Senate Dems cede more ground, offer Republicans $30 billion in budget cuts
WASHINGTON – With just 9 days left to strike a budget deal or face a government shutdown, Senate Democrats offered House Republicans an additional $10 billion in concessions on spending cuts Wednesday, upping their bid to $30 billion.
The figure almost matches the $32 billion in cuts Republicans initially asked for last month, before tea party pressure compelled them to change their opening bid to the $61 billion in spending reductions the House of Representatives approved last month.
“It’s the number the Republicans were for, before they were against it. We got to that number by relying on reality, not ideology,” said Senate Majority Leader Harry Reid (D-NV) on the floor Wednesday, warning Republicans that they’ll be blamed for shutting down the government if they cave to tea party demands and refuse to accept the deal.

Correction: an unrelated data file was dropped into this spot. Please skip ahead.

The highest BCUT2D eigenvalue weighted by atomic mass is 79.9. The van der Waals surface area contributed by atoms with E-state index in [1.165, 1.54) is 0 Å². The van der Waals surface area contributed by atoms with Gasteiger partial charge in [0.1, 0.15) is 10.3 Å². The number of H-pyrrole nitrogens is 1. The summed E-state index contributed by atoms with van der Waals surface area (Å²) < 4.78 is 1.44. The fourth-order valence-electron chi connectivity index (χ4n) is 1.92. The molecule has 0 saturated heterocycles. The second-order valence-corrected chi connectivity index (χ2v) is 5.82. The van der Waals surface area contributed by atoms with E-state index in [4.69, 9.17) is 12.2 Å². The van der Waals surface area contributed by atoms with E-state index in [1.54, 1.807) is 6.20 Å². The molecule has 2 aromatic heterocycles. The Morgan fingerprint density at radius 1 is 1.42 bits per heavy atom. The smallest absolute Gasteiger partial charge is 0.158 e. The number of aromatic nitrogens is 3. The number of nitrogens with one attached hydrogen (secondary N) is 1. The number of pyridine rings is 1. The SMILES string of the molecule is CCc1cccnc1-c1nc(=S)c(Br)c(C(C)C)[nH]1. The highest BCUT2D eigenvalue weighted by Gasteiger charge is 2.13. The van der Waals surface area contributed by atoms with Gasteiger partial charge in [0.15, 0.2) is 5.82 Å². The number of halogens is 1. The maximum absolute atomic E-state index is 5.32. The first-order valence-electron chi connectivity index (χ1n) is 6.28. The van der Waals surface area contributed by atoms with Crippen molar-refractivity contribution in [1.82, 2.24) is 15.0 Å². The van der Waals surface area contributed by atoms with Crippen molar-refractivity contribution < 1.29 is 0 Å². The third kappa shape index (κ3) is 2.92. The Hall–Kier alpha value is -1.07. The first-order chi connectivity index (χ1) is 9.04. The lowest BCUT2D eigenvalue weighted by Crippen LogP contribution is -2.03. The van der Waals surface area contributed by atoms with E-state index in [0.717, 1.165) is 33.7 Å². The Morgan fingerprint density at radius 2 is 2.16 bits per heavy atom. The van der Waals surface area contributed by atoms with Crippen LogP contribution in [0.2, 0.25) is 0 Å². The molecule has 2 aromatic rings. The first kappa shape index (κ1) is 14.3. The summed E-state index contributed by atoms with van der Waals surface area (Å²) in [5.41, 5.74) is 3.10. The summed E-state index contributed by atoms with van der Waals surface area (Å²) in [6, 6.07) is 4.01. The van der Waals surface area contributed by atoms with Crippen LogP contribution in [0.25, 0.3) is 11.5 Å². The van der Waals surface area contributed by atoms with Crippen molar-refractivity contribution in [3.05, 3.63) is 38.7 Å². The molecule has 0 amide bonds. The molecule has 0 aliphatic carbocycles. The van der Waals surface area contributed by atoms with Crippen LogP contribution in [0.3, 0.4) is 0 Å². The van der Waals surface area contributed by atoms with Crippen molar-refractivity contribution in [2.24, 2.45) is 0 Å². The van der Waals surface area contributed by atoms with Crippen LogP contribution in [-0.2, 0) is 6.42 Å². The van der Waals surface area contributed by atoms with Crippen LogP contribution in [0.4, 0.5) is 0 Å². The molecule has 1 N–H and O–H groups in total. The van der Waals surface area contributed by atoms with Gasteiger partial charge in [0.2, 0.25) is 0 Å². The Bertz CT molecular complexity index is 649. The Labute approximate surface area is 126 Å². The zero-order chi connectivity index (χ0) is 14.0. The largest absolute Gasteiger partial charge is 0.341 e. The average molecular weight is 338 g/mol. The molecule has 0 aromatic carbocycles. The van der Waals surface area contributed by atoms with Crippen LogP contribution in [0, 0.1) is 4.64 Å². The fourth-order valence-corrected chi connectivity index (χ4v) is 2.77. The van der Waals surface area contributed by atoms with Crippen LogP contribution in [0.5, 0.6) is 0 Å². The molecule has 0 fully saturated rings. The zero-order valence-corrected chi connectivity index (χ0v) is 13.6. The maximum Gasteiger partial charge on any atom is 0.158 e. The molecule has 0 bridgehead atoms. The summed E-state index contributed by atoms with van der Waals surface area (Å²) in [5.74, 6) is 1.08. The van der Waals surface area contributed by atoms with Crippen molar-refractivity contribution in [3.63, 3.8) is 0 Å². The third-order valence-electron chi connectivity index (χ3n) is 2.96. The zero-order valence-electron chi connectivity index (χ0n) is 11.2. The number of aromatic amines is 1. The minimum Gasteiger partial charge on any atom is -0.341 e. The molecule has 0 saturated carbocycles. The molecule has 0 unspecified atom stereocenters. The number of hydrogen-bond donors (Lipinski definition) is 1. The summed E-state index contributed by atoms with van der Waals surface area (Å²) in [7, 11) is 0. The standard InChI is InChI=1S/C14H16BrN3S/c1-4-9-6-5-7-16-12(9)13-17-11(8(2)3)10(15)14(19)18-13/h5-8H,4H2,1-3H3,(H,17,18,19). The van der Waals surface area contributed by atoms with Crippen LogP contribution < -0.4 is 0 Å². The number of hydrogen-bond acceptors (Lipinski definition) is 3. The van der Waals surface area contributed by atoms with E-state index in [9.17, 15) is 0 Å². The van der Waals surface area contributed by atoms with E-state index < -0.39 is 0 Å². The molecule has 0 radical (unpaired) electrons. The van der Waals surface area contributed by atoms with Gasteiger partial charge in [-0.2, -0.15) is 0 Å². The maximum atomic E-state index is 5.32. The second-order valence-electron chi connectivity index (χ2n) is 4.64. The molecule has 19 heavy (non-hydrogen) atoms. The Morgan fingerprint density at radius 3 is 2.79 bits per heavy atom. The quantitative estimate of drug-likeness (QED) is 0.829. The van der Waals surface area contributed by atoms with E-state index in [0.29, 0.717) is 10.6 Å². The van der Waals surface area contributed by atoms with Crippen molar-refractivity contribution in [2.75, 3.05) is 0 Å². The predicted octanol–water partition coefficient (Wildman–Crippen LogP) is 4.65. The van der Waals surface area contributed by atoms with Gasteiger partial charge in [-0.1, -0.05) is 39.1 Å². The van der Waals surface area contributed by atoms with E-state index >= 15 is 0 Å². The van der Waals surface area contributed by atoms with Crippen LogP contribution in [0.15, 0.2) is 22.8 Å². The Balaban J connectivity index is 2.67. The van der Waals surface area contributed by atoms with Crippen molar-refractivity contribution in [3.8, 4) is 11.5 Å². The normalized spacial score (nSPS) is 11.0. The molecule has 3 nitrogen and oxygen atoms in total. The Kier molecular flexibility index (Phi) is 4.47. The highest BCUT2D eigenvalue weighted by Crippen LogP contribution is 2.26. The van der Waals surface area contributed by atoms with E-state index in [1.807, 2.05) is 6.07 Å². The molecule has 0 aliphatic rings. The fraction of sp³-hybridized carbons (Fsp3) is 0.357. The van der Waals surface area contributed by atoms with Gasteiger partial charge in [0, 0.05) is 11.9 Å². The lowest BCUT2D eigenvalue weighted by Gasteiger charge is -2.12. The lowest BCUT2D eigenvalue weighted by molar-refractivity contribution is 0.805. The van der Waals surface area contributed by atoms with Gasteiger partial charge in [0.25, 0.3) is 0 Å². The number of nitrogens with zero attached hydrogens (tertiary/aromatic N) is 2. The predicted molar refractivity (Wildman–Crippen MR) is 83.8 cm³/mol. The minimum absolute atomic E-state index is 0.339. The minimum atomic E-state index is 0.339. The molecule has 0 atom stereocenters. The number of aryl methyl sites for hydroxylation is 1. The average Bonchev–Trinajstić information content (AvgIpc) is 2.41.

“Much of the criticism in this process has come from people who aren’t even sitting at the negotiating table,” Reid added, ripping the tea party “a radical, unrealistic, unreasonable and unpopular faction.”
House Speaker John Boehner’s (R-OH) spokesman Michael Steel told Raw Story that there’s no deal — at least until there are specifics. “There is no agreement on a number for spending cuts,” Steel said in an e-mail. “Nothing is agreed to until everything is agreed to.”
Like the White House and Democratic leaders, Boehner is, by all indications, eager to avoid a shutdown. But the growing wisdom is that accepting a budget that’s passable by the Senate would risk alienating his tea party House freshmen and possibly incite a GOP revolt.
Tea party groups are poised to rally Thursday outside the U.S. Capitol, demanding that GOP leaders refuse to compromise and instead seek the $100 billion in cuts Republicans promised last year before the election. Neither party has come close to that figure.
Apparently unable to sway their own newcomers, House Republicans have initiated talks with moderate Democrats to try and reach a workable budget deal close to the $30 billion figure, according to the Washington Post.
This article has been updated to include a late response from Speaker Boehner’s office.